Setting s.2(b) aright
Invalidating the BLG Act under s.2(b) of the Charter was a long shot that set the s.2(b) analysis up to fail. The legislation could not be struck down and the pre-existing Council restored without essentially claiming a right to the status quo ante (i.e., a 47-ward Council). Targeting the BLG Act and its changes to Council led to a conceptualization of the claim as a positive right. That, in turn, engaged Baier v. Alberta’s inscrutable doctrine of “access to a statutory platform.”
In principle, the s.2(b) claim is negative, not positive, because it rests on freedom from government interference in an ongoing electoral process. The s.2(b) issue is non-interference in an apex event of local democracy, not any positive entitlement to a specified number of city councillors.
At a minimum, the Baier concept of “statutory platforms” – a right to the preservation of a 47-ward Council – was inapplicable. The BLG Act did not fit that model by excluding some s.2(b) rights and permitting others. Baier’s “platform” analysis is anomalous, and the Court has been reluctant to extend the concept beyond questions of underinclusion. More to the point, Baier is of questionable authority, and the Court should be encouraged to say so when it hears the appeal.
The government’s interference with an electoral process was patently a violation of s.2(b). The uncontested rule of s.2(b) doctrine is that any interference with expressive freedom violates s.2(b) and must be justified under s.1 of the Charter. The BLG Act’s direct interference with the election campaign satisfies both branches of Irwin Toy’s purpose-effect test. On its face, the BLG Act was purposely timed to interfere with an election process, and its effects were drastic. This is a stand-alone breach of s.2(b) of the Charter, separate and apart from any substantive question of restructuring.
The BLG Act pitched a duly regulated campaign process into a state of confusion and disorder, interfering with a panoply of s.2(b) rights that were actively engaged. While some candidates and campaigns became functus, others had to re-configure an existing campaign to fit new boundaries, geography and demographics, responding in some or many cases to a new field of opponents. The expressive activities of candidates, as well as their campaign teams, were frustrated. Meanwhile, the electorate’s s.2(b) rights of participation were also thrown into confusion by the sudden transformation of the core foundations of the electoral process.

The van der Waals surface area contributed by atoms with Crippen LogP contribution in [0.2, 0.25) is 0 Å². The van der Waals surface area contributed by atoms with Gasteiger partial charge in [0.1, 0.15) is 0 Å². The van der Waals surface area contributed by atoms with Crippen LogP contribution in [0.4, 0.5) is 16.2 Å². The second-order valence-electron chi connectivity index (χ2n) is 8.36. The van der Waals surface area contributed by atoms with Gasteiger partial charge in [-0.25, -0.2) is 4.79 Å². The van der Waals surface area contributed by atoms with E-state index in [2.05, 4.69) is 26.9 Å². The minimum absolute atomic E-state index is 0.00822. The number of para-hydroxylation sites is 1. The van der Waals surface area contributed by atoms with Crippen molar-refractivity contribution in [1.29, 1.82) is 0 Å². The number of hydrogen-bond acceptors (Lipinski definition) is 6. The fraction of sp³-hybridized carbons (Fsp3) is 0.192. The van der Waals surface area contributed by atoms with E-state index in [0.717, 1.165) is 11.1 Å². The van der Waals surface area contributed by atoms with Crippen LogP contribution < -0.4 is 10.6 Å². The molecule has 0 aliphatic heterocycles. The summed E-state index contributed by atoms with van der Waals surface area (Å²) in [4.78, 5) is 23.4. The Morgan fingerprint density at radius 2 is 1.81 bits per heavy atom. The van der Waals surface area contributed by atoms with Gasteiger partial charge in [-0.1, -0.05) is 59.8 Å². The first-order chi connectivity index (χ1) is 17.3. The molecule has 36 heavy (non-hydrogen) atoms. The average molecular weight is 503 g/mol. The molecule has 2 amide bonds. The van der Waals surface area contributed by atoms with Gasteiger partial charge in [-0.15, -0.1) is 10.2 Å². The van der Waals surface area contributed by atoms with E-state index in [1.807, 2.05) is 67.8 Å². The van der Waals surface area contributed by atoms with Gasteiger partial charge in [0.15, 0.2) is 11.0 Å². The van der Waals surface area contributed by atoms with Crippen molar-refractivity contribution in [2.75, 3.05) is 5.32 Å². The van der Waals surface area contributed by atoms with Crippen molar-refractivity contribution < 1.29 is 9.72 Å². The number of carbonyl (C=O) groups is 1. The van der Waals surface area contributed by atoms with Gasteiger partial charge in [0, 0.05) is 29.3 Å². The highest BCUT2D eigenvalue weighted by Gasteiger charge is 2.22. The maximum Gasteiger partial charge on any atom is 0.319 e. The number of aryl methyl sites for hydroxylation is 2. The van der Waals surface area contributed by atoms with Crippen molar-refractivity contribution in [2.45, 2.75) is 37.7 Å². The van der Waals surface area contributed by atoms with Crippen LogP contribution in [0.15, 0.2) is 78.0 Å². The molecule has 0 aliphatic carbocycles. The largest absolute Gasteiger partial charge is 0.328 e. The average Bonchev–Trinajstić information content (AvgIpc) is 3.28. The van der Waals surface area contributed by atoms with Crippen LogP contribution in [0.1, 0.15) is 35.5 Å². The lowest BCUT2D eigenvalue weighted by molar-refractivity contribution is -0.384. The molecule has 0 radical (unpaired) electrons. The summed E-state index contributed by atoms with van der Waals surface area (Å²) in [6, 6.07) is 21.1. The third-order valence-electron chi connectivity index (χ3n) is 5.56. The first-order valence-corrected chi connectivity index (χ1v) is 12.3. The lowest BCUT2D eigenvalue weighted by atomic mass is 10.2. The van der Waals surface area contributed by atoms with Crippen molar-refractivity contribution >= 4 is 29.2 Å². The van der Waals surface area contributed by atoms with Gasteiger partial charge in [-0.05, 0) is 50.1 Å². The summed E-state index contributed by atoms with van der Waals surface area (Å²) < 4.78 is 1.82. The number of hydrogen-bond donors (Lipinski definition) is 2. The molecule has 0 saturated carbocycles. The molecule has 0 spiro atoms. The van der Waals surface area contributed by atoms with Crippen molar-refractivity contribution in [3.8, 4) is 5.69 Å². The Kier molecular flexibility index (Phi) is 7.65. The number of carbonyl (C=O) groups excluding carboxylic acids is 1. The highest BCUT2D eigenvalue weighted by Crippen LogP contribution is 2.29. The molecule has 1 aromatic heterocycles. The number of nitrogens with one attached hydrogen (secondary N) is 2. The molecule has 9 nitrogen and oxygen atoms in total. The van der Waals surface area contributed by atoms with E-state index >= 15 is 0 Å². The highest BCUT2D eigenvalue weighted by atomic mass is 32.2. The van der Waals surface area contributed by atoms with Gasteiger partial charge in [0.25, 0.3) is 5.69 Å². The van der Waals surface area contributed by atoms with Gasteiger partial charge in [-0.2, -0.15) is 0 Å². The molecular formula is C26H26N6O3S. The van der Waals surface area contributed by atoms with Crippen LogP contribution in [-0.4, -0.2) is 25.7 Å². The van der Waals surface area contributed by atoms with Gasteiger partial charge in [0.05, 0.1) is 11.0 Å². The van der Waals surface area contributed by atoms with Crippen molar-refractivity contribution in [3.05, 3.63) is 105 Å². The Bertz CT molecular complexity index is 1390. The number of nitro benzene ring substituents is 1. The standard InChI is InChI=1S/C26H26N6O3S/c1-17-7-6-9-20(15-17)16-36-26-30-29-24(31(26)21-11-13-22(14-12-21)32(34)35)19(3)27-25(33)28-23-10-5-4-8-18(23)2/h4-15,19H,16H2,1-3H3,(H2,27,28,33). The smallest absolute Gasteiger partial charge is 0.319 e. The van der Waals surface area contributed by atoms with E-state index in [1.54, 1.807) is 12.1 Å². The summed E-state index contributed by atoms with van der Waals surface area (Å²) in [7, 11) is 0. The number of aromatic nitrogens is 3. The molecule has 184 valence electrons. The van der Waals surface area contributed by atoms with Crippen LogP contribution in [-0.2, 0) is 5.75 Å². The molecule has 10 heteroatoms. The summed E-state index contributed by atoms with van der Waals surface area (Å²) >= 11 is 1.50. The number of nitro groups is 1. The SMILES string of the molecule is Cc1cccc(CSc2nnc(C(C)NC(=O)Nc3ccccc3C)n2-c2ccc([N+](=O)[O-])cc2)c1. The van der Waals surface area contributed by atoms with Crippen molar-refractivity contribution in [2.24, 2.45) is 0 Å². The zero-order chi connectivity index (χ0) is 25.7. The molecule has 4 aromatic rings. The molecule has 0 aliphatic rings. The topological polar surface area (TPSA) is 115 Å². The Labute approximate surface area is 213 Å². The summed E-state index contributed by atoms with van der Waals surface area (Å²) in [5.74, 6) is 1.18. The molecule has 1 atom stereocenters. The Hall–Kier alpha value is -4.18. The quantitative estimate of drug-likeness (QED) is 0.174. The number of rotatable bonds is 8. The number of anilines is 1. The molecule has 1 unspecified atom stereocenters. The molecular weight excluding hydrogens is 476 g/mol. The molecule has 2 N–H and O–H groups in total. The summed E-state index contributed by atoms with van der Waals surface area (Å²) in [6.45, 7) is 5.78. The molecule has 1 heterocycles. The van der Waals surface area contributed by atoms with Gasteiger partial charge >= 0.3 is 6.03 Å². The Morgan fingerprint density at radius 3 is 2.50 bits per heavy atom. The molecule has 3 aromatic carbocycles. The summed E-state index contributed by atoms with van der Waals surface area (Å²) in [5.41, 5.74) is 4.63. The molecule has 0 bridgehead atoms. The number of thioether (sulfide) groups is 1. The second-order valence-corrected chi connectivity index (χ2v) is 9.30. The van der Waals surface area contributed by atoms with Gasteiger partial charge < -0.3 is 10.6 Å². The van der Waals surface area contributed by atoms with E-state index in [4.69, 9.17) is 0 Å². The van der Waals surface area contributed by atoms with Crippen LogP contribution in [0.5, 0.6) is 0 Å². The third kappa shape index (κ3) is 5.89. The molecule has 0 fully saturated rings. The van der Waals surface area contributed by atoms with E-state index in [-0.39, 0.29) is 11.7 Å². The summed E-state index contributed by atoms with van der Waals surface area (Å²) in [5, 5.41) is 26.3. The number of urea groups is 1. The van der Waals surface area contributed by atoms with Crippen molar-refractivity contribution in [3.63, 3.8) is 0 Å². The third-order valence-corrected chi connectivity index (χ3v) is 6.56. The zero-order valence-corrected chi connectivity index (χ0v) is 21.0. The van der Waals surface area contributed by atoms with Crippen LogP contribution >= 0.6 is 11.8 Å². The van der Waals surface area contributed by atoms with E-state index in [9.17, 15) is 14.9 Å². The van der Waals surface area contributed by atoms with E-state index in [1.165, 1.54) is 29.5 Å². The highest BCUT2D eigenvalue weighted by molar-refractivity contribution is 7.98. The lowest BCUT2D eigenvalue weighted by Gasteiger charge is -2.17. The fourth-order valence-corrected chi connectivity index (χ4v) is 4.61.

The province may be able to regulate municipal councils with impunity, subject only to accountability at the next election. But the province cannot violate expressive freedom with impunity, and is accountable under s.2(b) of the Charter. Well aware of that, the province threatened to use the Charter override should it lose in the courts.
A more developed analysis is in preparation and will be posted in advance of the Supreme Court appeal. For the moment, the key takeaways are these. First, the s.2(b) claim at this stage is about the election campaign, and not the restructuring of City Council. Second, there can be no doubt that the government’s interference with campaign expressive activities – both individual and collective – violated s.2(b) of the Charter. Third, the positive rights analysis and reliance on Baier were misguided and must be discouraged at the Supreme Court. Fourth, “substantial interference” – a threshold imported from the s.2(d) jurisprudence on labour union claims – is foreign to s.2(b) and should not have applied in this instance. Fifth, if the “crickets” analysis was irreverent, it pointed up the province’s inability to justify its interference with an election process.
Finally, the remedy that is requested must align with the constitutional violation. In hindsight, a claim for Charter damages might have been one alternative but was not pursued. Now that the election is long since over and a new structure for Council is in place, the appropriate remedy is a declaration that the BLG Act unconstitutionally violated s.2(b) of the Charter when it was enacted during an election campaign.
 Quoted in City of Toronto, infra, para. 67 (Mrs. Jones’s cat); quoting Doug Ford, “we didn’t trample on anyone’s rights”.
 Para. 77. Crickets means absolute silence or no communication and is likely distilled from “in silence, only the crickets are heard”.
 In addition, the Ontario judges improperly applied the “substantial interference” test. This is not the standard for breach of s.2(b) and must be corrected by the Court.
 Unwritten constitutional principles were argued and rejected by the OCA.